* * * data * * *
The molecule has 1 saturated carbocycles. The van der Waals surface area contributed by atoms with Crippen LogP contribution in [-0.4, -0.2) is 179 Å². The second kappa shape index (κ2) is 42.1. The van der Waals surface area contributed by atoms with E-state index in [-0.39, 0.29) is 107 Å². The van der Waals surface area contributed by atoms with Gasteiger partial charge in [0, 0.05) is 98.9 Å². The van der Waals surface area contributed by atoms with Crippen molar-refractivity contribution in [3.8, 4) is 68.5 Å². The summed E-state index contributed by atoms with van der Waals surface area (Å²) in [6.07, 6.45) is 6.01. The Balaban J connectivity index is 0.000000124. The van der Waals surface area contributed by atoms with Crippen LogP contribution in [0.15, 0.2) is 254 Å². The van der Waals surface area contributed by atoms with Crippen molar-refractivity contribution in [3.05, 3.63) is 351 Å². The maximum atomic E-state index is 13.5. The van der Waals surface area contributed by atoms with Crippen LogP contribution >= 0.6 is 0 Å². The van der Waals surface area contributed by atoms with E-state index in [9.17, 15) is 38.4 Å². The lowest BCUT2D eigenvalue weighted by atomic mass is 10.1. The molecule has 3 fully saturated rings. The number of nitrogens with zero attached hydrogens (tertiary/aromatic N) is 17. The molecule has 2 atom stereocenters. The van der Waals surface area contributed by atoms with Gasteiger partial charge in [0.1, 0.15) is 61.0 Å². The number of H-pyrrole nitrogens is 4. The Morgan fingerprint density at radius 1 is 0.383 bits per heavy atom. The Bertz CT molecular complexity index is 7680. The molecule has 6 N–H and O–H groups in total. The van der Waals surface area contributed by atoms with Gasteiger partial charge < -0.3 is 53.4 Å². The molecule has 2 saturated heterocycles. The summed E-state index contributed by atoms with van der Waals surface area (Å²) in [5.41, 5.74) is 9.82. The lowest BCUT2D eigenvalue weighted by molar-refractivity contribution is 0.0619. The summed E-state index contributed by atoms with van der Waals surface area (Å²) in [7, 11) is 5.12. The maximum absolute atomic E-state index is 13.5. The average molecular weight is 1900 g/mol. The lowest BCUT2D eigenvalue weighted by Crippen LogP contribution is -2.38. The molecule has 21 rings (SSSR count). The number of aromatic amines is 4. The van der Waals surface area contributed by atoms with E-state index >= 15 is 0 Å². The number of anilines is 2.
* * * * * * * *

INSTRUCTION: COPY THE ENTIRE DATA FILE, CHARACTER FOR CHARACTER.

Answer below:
The molecule has 1 saturated carbocycles. The van der Waals surface area contributed by atoms with Crippen LogP contribution in [-0.4, -0.2) is 179 Å². The second kappa shape index (κ2) is 42.1. The van der Waals surface area contributed by atoms with E-state index in [-0.39, 0.29) is 107 Å². The van der Waals surface area contributed by atoms with Gasteiger partial charge in [0, 0.05) is 98.9 Å². The van der Waals surface area contributed by atoms with Crippen molar-refractivity contribution in [3.8, 4) is 68.5 Å². The summed E-state index contributed by atoms with van der Waals surface area (Å²) in [6.07, 6.45) is 6.01. The Balaban J connectivity index is 0.000000124. The van der Waals surface area contributed by atoms with Crippen LogP contribution in [0.15, 0.2) is 254 Å². The van der Waals surface area contributed by atoms with Crippen molar-refractivity contribution in [3.05, 3.63) is 351 Å². The maximum atomic E-state index is 13.5. The van der Waals surface area contributed by atoms with Crippen LogP contribution >= 0.6 is 0 Å². The van der Waals surface area contributed by atoms with E-state index in [9.17, 15) is 38.4 Å². The lowest BCUT2D eigenvalue weighted by atomic mass is 10.1. The molecule has 3 fully saturated rings. The number of nitrogens with zero attached hydrogens (tertiary/aromatic N) is 17. The molecule has 2 atom stereocenters. The van der Waals surface area contributed by atoms with Gasteiger partial charge in [0.1, 0.15) is 61.0 Å². The number of H-pyrrole nitrogens is 4. The Morgan fingerprint density at radius 1 is 0.383 bits per heavy atom. The Bertz CT molecular complexity index is 7680. The molecule has 6 N–H and O–H groups in total. The van der Waals surface area contributed by atoms with Gasteiger partial charge < -0.3 is 53.4 Å². The molecule has 2 saturated heterocycles. The summed E-state index contributed by atoms with van der Waals surface area (Å²) in [5.41, 5.74) is 9.82. The lowest BCUT2D eigenvalue weighted by molar-refractivity contribution is 0.0619. The summed E-state index contributed by atoms with van der Waals surface area (Å²) in [7, 11) is 5.12. The maximum absolute atomic E-state index is 13.5. The average molecular weight is 1900 g/mol. The lowest BCUT2D eigenvalue weighted by Crippen LogP contribution is -2.38. The molecule has 21 rings (SSSR count). The number of aromatic amines is 4. The van der Waals surface area contributed by atoms with E-state index >= 15 is 0 Å². The number of anilines is 2.